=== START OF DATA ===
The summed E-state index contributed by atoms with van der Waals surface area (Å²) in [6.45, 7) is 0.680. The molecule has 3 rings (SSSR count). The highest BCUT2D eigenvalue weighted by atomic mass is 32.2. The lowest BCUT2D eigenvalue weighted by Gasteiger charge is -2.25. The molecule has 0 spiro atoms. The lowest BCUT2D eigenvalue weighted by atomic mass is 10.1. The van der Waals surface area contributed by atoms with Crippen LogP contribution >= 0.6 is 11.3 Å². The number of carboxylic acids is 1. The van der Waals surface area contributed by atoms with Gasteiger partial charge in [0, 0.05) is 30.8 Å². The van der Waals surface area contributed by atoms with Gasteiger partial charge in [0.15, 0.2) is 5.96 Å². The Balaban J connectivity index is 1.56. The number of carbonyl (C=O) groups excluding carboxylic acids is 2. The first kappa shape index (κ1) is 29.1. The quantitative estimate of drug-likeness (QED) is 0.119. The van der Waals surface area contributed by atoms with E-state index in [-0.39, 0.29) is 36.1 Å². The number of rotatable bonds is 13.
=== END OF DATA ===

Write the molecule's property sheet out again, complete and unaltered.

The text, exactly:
The summed E-state index contributed by atoms with van der Waals surface area (Å²) in [6.45, 7) is 0.680. The molecule has 3 rings (SSSR count). The highest BCUT2D eigenvalue weighted by atomic mass is 32.2. The lowest BCUT2D eigenvalue weighted by Gasteiger charge is -2.25. The molecule has 0 spiro atoms. The lowest BCUT2D eigenvalue weighted by atomic mass is 10.1. The van der Waals surface area contributed by atoms with Crippen LogP contribution >= 0.6 is 11.3 Å². The number of carboxylic acids is 1. The van der Waals surface area contributed by atoms with Gasteiger partial charge in [0, 0.05) is 30.8 Å². The van der Waals surface area contributed by atoms with Gasteiger partial charge in [0.15, 0.2) is 5.96 Å². The Balaban J connectivity index is 1.56. The number of carbonyl (C=O) groups excluding carboxylic acids is 2. The first kappa shape index (κ1) is 29.1. The quantitative estimate of drug-likeness (QED) is 0.119. The van der Waals surface area contributed by atoms with E-state index in [-0.39, 0.29) is 36.1 Å². The number of rotatable bonds is 13.